Wild Shaale schools teach how to live alongside wildlife

Livelihoods at risk

Living alongside nature is a concept that many of us, particularly in the western world, cannot really understand. We may be annoyed when a slug eats our newly sprouting lettuce. Or bothered by a wasp when we’re having a picnic. But our interactions with wildlife are both limited and pale in comparison with those of people living in other parts of the world. Now imagine how much more devastating and scary it would be if an elephant trampled your paddy field. Or you risked coming across a leopard on your way to school. Your family, your food and your livelihoods are all potentially at risk, every day.

Dr. Krithi Karanth is a wildlife expert in India, the Chief Conservation Scientist at the Centre for Wildlife Studies (CWS). She knows these challenges that the rural community face on a daily basis. Living alongside wildlife is an entirely different experience to ours here in the UK. We may think they’re lucky to have tigers, elephants and a fantastic array of birds on their doorstep. And so do they, but managing certain interactions with wildlife that can lead to conflict is an ongoing struggle. Krithi understands this only too well and so she and her team are trying to address the root of the issue. They are working with teachers and children in schools to build interest and resilience in vulnerable children in the short term, in the hope that it will foster human-wildlife coexistence in communities in the long term.

Wild school

The programme is called Wild Shaale. It means ‘wild school’ and is the brainchild of Dr. Karanth at the (CWS) in India. PTES is delighted to have provided critical funds to run this crucial project. Over the past 18 months, the team has been visiting schools, designing lessons that fit within the curriculum and working with teachers and educators to roll out a programme across Maharashtra.

Teaching children why conflict occurs and how to avoid it is key. The children have been equipped with reliable knowledge about their surrounding biodiversity and wild spaces, allowing them to make informed behavioral decisions in the future. Krithi and her team have smashed their original target of 25 schools and have, amazingly, rolled out their programme in 124 schools around Melghat, Tadoba and Pench Tiger Reserves. The CWS team’s of two project coordinators and six educators first step was to identify all the schools in the vicinity of the reserves, find out how many children of each age attended them and what levels of human-wildlife interaction in these areas were. They then set up field bases for their staff so that they would be available for many weeks and could provide a really comprehensive teaching programme for the children, and their teachers. Their reach extended to 6,200 children aged 10-13 in the schools they visited.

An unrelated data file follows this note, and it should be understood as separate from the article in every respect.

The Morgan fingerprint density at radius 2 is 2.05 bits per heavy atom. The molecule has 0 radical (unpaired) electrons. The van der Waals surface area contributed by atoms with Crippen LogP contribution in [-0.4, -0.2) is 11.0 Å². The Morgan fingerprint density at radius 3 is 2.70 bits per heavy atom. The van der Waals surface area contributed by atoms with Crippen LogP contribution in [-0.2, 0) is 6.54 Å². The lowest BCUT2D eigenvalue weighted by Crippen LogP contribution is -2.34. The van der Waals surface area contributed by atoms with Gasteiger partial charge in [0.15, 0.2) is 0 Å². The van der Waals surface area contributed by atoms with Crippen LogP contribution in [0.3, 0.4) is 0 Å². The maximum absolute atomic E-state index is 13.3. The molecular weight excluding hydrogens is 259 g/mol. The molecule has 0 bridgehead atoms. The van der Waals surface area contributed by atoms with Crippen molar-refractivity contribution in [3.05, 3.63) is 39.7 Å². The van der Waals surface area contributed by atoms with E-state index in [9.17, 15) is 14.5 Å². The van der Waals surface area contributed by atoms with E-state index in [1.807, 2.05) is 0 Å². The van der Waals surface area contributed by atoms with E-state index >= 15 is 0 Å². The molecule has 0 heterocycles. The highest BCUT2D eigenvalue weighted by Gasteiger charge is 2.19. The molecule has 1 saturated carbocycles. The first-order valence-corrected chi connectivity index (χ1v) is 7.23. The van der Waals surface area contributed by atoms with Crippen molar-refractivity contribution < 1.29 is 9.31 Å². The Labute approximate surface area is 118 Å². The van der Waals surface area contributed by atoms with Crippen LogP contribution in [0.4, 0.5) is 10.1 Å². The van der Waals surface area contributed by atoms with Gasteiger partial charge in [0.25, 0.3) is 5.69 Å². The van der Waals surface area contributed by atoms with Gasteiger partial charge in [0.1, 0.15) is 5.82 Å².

Big cat lessons

The big cat lessons involved getting the children to make their own leopard and tiger masks and become the animals. They learned about the behaviour, emotions, diet, survival skills and biology of these big cats. To understand how well the lessons progress and how the children’s understanding of and empathy towards wildlife changed, the team carried out short surveys before and after the classes. With this evidence the team is not only confident that their work is truly having an impact, but they’re also able to continually tweak parts of their programme to make sure it’s as good as it can be.

Discussing the importance of wildlife

Each class focuses on a different topic. The children learn about wildlife, the environment, living with animals and the future of wildlife. They play elephant foraging games, create food webs and learn to understand the emotions of animals. How much food does a single elephant need to survive? How do all the wild animals and plants depend on one another? What is the role of human beings in an ecosystem? Children learn the answers to these questions as well as about living with animals and about their needs through interactive activities like the web of life. Wild Shaale aims to provide children with food for thought. By discussing the importance of wildlife, their needs, the threats they face and how we can coexist with them peacefully, they encourage dialogue among the children. We hope these young stewards extend this dialogue back in their homes and villages as well.

We are delighted that PTES funding has helped grow the Wild Shaale programme and hope that it will continue to expand. The long-term aim is to have environmental education programmes established in schools across the country, bringing high-impact learning about wildlife to schools around all crucial conservation zones in India.

Thank you for helping us fund this vital work to save big cats in India.

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